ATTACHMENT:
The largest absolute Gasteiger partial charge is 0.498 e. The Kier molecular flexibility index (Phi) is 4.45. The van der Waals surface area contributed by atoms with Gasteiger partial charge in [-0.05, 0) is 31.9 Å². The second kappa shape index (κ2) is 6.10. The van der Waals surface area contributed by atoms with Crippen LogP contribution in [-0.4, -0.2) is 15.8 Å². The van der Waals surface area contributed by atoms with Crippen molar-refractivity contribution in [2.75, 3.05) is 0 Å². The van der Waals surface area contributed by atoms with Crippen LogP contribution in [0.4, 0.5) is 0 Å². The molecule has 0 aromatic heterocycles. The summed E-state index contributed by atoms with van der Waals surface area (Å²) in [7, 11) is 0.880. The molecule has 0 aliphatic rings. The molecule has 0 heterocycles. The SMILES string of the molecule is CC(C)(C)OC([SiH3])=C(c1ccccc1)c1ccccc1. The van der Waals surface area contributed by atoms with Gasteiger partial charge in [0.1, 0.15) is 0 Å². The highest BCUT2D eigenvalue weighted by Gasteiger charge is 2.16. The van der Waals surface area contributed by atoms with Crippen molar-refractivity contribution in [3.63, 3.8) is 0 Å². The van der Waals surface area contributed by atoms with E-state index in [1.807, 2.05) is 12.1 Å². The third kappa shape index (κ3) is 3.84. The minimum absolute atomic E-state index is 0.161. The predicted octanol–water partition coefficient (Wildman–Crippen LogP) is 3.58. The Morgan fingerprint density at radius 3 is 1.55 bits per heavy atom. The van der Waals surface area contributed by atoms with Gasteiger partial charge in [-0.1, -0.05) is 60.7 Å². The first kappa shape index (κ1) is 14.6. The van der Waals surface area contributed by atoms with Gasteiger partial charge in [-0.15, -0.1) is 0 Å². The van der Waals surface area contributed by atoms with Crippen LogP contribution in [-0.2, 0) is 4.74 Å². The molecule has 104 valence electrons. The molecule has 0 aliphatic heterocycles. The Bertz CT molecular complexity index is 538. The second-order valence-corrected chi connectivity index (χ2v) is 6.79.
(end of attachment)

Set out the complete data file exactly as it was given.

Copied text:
The largest absolute Gasteiger partial charge is 0.498 e. The Kier molecular flexibility index (Phi) is 4.45. The van der Waals surface area contributed by atoms with Gasteiger partial charge in [-0.05, 0) is 31.9 Å². The second kappa shape index (κ2) is 6.10. The van der Waals surface area contributed by atoms with Crippen LogP contribution in [-0.4, -0.2) is 15.8 Å². The van der Waals surface area contributed by atoms with Crippen molar-refractivity contribution in [2.75, 3.05) is 0 Å². The van der Waals surface area contributed by atoms with Crippen LogP contribution in [0.4, 0.5) is 0 Å². The molecule has 0 aromatic heterocycles. The summed E-state index contributed by atoms with van der Waals surface area (Å²) in [7, 11) is 0.880. The molecule has 0 aliphatic rings. The molecule has 0 heterocycles. The SMILES string of the molecule is CC(C)(C)OC([SiH3])=C(c1ccccc1)c1ccccc1. The van der Waals surface area contributed by atoms with Gasteiger partial charge in [0.1, 0.15) is 0 Å². The highest BCUT2D eigenvalue weighted by Gasteiger charge is 2.16. The van der Waals surface area contributed by atoms with Crippen molar-refractivity contribution in [3.63, 3.8) is 0 Å². The van der Waals surface area contributed by atoms with E-state index in [1.807, 2.05) is 12.1 Å². The third kappa shape index (κ3) is 3.84. The minimum absolute atomic E-state index is 0.161. The predicted octanol–water partition coefficient (Wildman–Crippen LogP) is 3.58. The Morgan fingerprint density at radius 3 is 1.55 bits per heavy atom. The van der Waals surface area contributed by atoms with Gasteiger partial charge in [-0.1, -0.05) is 60.7 Å². The first kappa shape index (κ1) is 14.6. The van der Waals surface area contributed by atoms with Gasteiger partial charge in [-0.15, -0.1) is 0 Å². The van der Waals surface area contributed by atoms with Crippen LogP contribution in [-0.2, 0) is 4.74 Å². The molecule has 104 valence electrons. The molecule has 0 aliphatic heterocycles. The Bertz CT molecular complexity index is 538. The second-order valence-corrected chi connectivity index (χ2v) is 6.79.